Taking on a major new constitutional dispute over gun rights, the Supreme Court agreed on Wednesday to decide whether to apply the Second Amendment to state, county, and city government laws. In another major case among ten new grants, the Court said it will rule on the constitutionality of one of the government’s most-used legal weapons in the “war on terrorism” — a law that outlaws “material support” to terrorist groups.
The Court had three cases from which to choose on the Second Amendment issue — two cases involving a Chicago gun ban, and one case on a New York ban on a martial-arts weapon. It chose one of the Chicago cases — McDonald v. Chicago (08-1521) — a case brought to it by Alan Gura, the Alexandria, VA., lawyer who won the 2008 decision for the first time recognizing a constitutional right to have a gun for personal use, at least in self-defense in the home (District of Columbia v. Heller). A second appeal on the Chicago dispute had been filed by the National Rifle Association (NRA v. Chicago, 08-1497). Presumably, the Court will hold onto that case until it decides McDonald; the same is likely for the New York case, Maloney v. Rice (08-1592) — a case in which Justice Sonia Sotomayor had participated when she was a judge on the Second Circuit Court.
It looks like we’ll soon find out; the Supreme Court has accepted cert on McDonald v. Chicago, a gun rights case brought by Alan Gura, the lawyer who won the Heller case. The court has been dodging the twin questions of whether the Second Amendment protects an individual right to bear arms, and whether it can be incorporated against the states, for decades. It looks like the question will finally be settled–at least as much as Supreme Court decisions ever settle things–in the next year.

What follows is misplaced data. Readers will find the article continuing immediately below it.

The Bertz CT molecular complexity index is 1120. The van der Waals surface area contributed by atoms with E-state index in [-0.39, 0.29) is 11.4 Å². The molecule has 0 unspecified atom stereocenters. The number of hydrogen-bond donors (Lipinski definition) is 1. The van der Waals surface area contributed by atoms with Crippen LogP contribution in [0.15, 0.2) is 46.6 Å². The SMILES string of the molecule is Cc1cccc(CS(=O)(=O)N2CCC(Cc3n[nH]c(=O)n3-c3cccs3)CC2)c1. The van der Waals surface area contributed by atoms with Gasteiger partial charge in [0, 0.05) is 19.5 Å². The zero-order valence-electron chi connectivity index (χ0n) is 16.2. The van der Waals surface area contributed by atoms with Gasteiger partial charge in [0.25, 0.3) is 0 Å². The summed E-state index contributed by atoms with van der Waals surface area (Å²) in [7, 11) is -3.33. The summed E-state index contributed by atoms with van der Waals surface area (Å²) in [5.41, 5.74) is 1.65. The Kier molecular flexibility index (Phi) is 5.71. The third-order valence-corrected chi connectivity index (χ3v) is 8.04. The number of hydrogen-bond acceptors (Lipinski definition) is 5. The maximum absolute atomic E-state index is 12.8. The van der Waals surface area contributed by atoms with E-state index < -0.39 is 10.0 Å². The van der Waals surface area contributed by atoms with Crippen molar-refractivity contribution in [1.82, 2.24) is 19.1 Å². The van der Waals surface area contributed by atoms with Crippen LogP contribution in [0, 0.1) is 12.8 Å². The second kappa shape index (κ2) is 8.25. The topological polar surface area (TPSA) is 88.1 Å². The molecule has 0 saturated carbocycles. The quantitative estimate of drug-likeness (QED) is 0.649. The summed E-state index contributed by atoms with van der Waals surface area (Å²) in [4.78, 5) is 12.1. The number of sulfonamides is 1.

Brian Doherty in Reason
Roger Pilon in Cato:
Thus, the so-called incorporation doctrine will be at issue in this case – the question of whether the Fourteenth Amendment “incorporates” the guarantees of the Bill of Rights against the states. The Bill of Rights applied originally only against the federal government. But the Fourteenth Amendment, ratified in 1868, left open the question of which rights states were bound to recognize. The modern Court has incorporated most of the rights found in the Bill of Rights, but the Second Amendment’s guarantees have yet to be incorporated.
Moreover, a question that will arise in this case is whether the Court, if it does decide that the states are bound by the Second Amendment, will reach that conclusion under the Fourteenth Amendment’s Due Process Clause or under its Privileges or Immunities Clause, which has been moribund since the infamous Slaughterhouse Cases of 1873. In its brief urging the Court to hear the McDonald petition, the Cato Institute urged the Court to revive the Privileges or Immunities Clause.
C.J. Ciaramella at TWS
UPDATE: Orin Kerr
Mark Thompson at The League
John Lott at Big Government
Jacob Sullum at Reason
UPDATE #2: George Will in WaPo
Stuart Taylor at National Journal
Damon Root in Reason
UPDATE #3: Instapundit
Ilya Shapiro at Cato